Sam Mendes' 'Skyfall' First James Bond Film on Imax Screens
The Canadian exhibitor also told analysts Thursday that it will screen more fanboy titles, and fewer animated movies, going forward.
TORONTO - The first James Bond franchise title is headed to Imax screens.
The giant screen exhibitor on Thursday said it will digitally-remaster Sam Mendes’ Skyfall and release the tentpole in Imax theaters simultaneous with the film's international release on Oct. 26, and its domestic release on Nov. 9, 2012.
Skyfall, which marks Daniel Craig's third outing as James Bond 007, comes from Albert R. Broccoli's EON Productions, Metro-Goldwyn-Mayer Studios and Sony Pictures Entertainment.
The announcement from Imax came as the Toronto-based exhibitor signaled to investors it will screen more fanboy movie titles in its global network going forward, compared to animated films, and more local language titles screening in Imax theaters in major markets like China and India.
Also in the cards at Imax: more pre-releases of Hollywood titles after the early window success for Mission Impossible: Ghost Protocol this past Christmas season, ahead of generating to date $70 million on Imax screens.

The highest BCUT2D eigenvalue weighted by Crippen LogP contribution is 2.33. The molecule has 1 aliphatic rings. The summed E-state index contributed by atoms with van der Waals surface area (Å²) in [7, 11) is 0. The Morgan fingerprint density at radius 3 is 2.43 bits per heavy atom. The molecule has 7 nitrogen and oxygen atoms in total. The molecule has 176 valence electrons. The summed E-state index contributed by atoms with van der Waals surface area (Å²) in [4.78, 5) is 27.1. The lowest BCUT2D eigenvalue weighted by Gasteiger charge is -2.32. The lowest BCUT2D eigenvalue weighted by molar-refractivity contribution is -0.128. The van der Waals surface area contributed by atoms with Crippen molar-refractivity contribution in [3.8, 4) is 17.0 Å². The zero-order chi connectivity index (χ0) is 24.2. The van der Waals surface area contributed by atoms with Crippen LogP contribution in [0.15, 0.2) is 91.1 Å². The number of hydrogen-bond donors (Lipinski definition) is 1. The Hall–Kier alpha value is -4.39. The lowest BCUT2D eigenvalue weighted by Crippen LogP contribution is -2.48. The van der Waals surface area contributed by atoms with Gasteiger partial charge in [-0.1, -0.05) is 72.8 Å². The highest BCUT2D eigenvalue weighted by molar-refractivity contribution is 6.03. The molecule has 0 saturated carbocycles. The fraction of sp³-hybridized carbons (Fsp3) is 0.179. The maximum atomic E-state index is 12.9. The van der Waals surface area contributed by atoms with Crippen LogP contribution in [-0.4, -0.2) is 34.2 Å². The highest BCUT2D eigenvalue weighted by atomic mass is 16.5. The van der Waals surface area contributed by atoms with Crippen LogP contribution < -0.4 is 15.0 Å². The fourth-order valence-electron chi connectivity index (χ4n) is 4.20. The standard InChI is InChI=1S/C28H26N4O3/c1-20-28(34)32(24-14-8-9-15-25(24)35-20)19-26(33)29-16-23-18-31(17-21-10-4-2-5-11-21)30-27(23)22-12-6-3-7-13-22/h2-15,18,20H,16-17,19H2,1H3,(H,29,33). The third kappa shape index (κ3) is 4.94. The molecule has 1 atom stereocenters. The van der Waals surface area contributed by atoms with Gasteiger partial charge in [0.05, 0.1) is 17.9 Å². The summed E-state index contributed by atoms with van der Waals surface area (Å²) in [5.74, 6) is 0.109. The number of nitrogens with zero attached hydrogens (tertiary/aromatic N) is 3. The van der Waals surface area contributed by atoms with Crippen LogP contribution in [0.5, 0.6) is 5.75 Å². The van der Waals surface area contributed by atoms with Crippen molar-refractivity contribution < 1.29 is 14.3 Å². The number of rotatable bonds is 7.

“It (MI4) got the attention of exhibitors and studios, and we believe we will participate in more early release windows in the future,” Imax CEO Richard Gelfond told analysts Thursday during a morning call.
And Imax is bullish about the prospects for Lionsgate’s The Hunger Games on its giant screens, especially on the opening weekend.
“It has generated a level of interest we didn’t anticipate being quite as high as it is. We thought it would be terrific, but we didn’t think it would be as massive as it seems to be,” Greg Foster, chairman and president of Imax Filmed Entertainment, told analysts.
By contrast, animated titles in domestic Imax theaters last year did not perform as anticipated, which drove down per-screen averages and, ultimately, the exhibitor’s fiscal 2011 earnings.
Imax is also looking forward to more business in China after a recent WTO agreement gave it a carve-out for 14 additional super-sized movie titles in that market beyond the existing 20 film quota for the major studios.
“We expect to program more Hollywood titles in China,” Gelfond said.
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